Interested in adding cryptocurrency to your KiwiSaver LEARN MORE

Why the wrong KiwiSaver contribution might doom you to a baked beans retirement

Hundreds of thousands of New Zealanders are shooting themselves in the foot for their retirement with paltry KiwiSaver contributions and most don’t even know it yet.    For some people putting the…

Join Kōura Wealth today, it only takes a few minutes

The right KiwiSaver choice today could be mean a big difference to your future

13 December 2021

Hundreds of thousands of New Zealanders are shooting themselves in the foot for their retirement with paltry KiwiSaver contributions and most don’t even know it yet. 


For some people putting the minimum 3% away is borne of necessity, for others, it’s negligence. 

Whatever boat you sit in, we lay out some free money hacks, a few savings tricks, and a dummies guide to compound interest to make sure you’re getting the retirement you’re after. 


Maximise the "Free Money"

There’s only two places in New Zealand where money grows on trees; the government and your work. Getting your hands on it is easier than you think. 

  • Tell your boss to cough up: Contribution matching from your employer is the first and easiest way to get better bang for your KiwiSaver buck. So long as you’re giving at least 3% on your paycheck, your employer should also give you an extra 3% on their own dime. If you’re making $80k, that’s $1,700 extra in your KiwiSaver pocket every year (after deductions for tax). One thing to keep a very close eye on is stingy bosses who have you on a Total Remuneration Package — this means that they will deduct their contribution from your salary. Total Remuneration Packages are legal but frowned upon; like wearing speedos at a public pool. Always ask your employer whether KiwiSaver is on top of your salary or included in your salary.
  • Let the Government give you a hand: Even if you’re the world’s worst KiwiSaver contributor, as long as you remember to give at least $1,041 a year, the government will give you a no-strings $521 injection into your account. Just do it.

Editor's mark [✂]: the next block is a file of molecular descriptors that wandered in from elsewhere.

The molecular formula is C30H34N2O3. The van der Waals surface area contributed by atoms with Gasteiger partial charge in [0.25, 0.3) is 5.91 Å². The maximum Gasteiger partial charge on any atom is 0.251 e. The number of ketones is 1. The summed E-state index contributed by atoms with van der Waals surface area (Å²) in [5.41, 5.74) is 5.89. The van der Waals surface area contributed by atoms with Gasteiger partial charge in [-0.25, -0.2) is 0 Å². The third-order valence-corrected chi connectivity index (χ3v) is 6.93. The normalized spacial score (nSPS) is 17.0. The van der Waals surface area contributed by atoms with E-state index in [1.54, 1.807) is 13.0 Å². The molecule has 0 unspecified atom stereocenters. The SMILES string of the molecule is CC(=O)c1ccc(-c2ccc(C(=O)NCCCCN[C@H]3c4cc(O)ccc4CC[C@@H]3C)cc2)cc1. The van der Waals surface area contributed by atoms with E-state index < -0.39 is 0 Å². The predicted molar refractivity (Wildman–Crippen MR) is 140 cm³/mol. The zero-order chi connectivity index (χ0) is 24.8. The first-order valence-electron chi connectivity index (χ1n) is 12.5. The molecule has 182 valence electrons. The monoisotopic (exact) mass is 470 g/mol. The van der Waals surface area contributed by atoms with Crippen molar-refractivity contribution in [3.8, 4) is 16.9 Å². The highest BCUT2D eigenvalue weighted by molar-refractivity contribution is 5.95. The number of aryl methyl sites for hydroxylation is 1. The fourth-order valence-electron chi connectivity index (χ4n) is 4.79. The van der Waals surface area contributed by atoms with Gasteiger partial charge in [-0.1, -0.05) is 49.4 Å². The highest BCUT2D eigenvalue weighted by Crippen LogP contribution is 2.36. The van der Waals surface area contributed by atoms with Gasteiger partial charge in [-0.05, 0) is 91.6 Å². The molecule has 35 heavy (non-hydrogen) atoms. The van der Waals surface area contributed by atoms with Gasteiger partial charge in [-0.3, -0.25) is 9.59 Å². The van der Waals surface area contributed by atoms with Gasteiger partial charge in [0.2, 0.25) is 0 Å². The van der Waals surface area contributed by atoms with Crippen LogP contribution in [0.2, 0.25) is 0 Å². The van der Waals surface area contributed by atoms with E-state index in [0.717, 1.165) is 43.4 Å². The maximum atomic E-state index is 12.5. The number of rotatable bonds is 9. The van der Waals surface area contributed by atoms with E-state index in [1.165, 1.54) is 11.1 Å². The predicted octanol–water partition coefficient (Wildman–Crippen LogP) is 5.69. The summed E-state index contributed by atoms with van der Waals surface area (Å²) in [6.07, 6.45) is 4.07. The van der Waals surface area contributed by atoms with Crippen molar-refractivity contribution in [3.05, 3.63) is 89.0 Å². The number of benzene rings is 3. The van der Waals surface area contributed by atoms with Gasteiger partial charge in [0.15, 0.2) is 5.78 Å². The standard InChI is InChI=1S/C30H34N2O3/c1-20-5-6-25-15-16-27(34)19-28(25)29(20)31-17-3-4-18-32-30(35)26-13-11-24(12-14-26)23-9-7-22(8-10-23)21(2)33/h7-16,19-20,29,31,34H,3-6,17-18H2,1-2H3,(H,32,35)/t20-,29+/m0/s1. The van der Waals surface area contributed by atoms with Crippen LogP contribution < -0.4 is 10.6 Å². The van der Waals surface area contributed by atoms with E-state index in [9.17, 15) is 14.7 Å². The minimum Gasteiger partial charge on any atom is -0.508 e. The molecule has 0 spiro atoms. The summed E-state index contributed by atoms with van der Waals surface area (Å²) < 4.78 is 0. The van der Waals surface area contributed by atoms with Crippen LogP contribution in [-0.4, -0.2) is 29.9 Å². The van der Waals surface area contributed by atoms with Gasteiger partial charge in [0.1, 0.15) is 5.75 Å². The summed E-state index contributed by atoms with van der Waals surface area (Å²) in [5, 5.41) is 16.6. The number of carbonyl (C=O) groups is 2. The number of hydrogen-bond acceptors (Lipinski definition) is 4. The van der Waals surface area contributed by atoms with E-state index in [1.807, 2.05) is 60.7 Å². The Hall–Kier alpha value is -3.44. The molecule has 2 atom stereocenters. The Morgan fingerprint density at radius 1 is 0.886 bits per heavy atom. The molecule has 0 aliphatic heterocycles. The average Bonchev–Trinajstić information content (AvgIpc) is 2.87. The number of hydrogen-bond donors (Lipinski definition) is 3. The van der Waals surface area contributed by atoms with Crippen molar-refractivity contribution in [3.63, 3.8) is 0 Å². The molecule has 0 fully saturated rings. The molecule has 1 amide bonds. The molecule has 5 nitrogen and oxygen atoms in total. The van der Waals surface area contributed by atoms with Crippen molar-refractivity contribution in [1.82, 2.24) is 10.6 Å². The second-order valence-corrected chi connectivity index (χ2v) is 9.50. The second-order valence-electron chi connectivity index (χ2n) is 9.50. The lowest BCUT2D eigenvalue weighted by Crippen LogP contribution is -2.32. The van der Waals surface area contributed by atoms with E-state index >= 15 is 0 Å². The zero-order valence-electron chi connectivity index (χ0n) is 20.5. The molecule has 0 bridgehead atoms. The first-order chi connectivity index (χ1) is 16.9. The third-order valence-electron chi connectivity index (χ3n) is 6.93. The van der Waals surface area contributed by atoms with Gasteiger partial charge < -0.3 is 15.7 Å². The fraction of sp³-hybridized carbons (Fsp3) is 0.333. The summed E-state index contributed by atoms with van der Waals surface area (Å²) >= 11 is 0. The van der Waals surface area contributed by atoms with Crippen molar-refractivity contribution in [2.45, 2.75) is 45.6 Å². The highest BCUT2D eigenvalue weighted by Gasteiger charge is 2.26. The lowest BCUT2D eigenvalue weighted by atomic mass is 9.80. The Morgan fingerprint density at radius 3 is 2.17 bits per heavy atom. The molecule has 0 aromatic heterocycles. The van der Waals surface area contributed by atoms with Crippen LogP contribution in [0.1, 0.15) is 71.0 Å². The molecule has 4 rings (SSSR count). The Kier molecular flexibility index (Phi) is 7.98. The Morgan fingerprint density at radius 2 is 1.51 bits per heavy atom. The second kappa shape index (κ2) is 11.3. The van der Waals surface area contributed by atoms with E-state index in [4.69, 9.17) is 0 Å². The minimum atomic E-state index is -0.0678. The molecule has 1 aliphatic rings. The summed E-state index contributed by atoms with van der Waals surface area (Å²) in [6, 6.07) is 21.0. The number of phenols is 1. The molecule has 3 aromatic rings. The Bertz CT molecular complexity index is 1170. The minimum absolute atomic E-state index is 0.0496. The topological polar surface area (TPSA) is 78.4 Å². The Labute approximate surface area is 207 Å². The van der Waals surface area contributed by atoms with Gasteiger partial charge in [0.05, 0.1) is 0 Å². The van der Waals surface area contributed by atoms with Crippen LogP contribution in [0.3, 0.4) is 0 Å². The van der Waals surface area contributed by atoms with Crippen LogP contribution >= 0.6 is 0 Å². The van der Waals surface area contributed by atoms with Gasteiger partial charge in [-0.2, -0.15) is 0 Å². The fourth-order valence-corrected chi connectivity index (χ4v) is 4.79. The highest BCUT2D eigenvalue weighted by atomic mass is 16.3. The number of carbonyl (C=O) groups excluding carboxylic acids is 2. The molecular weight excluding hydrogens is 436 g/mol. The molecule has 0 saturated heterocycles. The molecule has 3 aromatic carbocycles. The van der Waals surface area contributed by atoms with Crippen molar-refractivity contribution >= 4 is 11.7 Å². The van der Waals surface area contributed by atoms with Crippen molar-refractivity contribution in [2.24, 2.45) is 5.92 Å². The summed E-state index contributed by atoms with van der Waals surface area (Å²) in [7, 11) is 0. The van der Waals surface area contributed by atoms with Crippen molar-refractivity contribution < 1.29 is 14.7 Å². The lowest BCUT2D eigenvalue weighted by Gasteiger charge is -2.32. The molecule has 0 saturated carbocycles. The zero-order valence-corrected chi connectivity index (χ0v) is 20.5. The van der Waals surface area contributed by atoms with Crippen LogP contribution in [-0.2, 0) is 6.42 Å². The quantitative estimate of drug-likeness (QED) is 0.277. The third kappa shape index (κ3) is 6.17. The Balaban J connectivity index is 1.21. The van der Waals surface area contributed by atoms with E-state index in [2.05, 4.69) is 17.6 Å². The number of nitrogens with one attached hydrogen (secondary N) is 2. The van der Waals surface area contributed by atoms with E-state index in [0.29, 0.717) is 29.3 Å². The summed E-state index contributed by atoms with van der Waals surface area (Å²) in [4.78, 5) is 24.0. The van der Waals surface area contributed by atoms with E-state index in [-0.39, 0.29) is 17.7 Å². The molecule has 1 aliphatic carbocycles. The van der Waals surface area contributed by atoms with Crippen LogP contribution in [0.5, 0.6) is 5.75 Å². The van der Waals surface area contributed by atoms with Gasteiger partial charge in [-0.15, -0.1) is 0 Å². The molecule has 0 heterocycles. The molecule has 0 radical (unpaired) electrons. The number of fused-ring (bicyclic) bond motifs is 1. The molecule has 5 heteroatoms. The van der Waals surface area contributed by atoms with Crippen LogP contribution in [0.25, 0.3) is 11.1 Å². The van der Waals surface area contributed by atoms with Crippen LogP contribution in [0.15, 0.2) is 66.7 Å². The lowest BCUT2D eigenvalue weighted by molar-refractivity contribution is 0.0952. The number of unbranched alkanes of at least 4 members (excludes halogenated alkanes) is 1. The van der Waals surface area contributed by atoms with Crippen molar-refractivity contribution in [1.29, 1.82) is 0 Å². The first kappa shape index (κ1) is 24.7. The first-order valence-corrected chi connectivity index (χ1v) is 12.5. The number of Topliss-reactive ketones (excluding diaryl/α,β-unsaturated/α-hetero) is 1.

How much can you retire on?

While you may be second-guessing your retirement cruise post-COVID, you still need to think about how lush you want your final stretch to be. Ideally, you should be aiming for 70% of your current income to have a comfortable retirement. That is a pretty generic number though and won't work for everyone, our suggestion is that you create a detailed budget of what you think you need to live comfortably in your retirement.

Are you prepared to lower your standard of living when you retire? Would you be open to selling your home and downsizing? These are just some of the questions you need to ask yourself as you set up your KiwiSaver.


What you can afford to contribute

You may be thinking, "it's all well for Kōura to be suggesting I max out my KiwiSaver contributions but I can't afford to do that!" Totally fair. Only you know the costs you incur. However, keeping in mind the importance of your retirement nest egg, there are a lot of small expenses you can focus on to find savings in unexpected places. When it comes to saving for the long term it pays to remember that every little bit can make a big difference (and no, you don't need to give up on your flat white nor avo toast). Some interesting things that we found when we were doing our research - also we translate today's savings into future retirement income because that is what we care about.